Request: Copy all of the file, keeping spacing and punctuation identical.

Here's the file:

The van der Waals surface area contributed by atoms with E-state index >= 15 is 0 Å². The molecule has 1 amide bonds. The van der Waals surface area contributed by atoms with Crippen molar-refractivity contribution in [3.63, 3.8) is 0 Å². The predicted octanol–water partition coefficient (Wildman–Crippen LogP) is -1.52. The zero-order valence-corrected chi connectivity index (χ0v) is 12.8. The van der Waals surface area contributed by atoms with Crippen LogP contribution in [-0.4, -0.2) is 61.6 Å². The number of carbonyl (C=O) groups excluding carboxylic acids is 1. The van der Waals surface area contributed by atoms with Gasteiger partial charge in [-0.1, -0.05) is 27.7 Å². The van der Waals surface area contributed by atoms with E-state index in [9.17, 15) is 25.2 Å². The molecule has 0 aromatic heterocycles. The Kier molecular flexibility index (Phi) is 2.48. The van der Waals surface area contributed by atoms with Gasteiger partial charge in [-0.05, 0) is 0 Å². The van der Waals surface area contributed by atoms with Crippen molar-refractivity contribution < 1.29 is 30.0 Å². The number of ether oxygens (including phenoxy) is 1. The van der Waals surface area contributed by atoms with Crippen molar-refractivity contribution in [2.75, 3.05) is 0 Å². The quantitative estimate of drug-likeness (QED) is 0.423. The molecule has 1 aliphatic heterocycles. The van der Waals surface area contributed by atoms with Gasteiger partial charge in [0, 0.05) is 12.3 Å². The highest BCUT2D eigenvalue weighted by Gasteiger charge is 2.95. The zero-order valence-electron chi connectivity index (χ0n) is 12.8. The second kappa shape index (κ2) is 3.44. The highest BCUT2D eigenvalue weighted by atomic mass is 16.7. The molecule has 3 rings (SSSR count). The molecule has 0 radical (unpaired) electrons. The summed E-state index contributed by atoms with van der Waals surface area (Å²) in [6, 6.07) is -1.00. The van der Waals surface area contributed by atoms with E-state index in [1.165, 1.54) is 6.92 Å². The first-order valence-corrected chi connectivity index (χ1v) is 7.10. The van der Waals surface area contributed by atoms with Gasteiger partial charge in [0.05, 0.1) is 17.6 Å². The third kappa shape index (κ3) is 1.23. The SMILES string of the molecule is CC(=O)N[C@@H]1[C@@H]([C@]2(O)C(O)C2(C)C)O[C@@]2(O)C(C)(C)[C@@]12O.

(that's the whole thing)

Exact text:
The van der Waals surface area contributed by atoms with E-state index >= 15 is 0 Å². The molecule has 1 amide bonds. The van der Waals surface area contributed by atoms with Crippen molar-refractivity contribution in [3.63, 3.8) is 0 Å². The predicted octanol–water partition coefficient (Wildman–Crippen LogP) is -1.52. The zero-order valence-corrected chi connectivity index (χ0v) is 12.8. The van der Waals surface area contributed by atoms with Crippen LogP contribution in [-0.4, -0.2) is 61.6 Å². The number of carbonyl (C=O) groups excluding carboxylic acids is 1. The van der Waals surface area contributed by atoms with Gasteiger partial charge in [-0.1, -0.05) is 27.7 Å². The van der Waals surface area contributed by atoms with E-state index in [9.17, 15) is 25.2 Å². The molecule has 0 aromatic heterocycles. The Kier molecular flexibility index (Phi) is 2.48. The van der Waals surface area contributed by atoms with Gasteiger partial charge in [-0.05, 0) is 0 Å². The van der Waals surface area contributed by atoms with Crippen molar-refractivity contribution < 1.29 is 30.0 Å². The number of ether oxygens (including phenoxy) is 1. The van der Waals surface area contributed by atoms with Crippen molar-refractivity contribution in [2.75, 3.05) is 0 Å². The quantitative estimate of drug-likeness (QED) is 0.423. The molecule has 1 aliphatic heterocycles. The van der Waals surface area contributed by atoms with Gasteiger partial charge in [0, 0.05) is 12.3 Å². The highest BCUT2D eigenvalue weighted by Gasteiger charge is 2.95. The zero-order valence-electron chi connectivity index (χ0n) is 12.8. The second kappa shape index (κ2) is 3.44. The highest BCUT2D eigenvalue weighted by atomic mass is 16.7. The molecule has 3 rings (SSSR count). The molecule has 0 radical (unpaired) electrons. The summed E-state index contributed by atoms with van der Waals surface area (Å²) in [6, 6.07) is -1.00. The van der Waals surface area contributed by atoms with E-state index in [1.165, 1.54) is 6.92 Å². The first-order valence-corrected chi connectivity index (χ1v) is 7.10. The van der Waals surface area contributed by atoms with Gasteiger partial charge in [0.05, 0.1) is 17.6 Å². The third kappa shape index (κ3) is 1.23. The SMILES string of the molecule is CC(=O)N[C@@H]1[C@@H]([C@]2(O)C(O)C2(C)C)O[C@@]2(O)C(C)(C)[C@@]12O.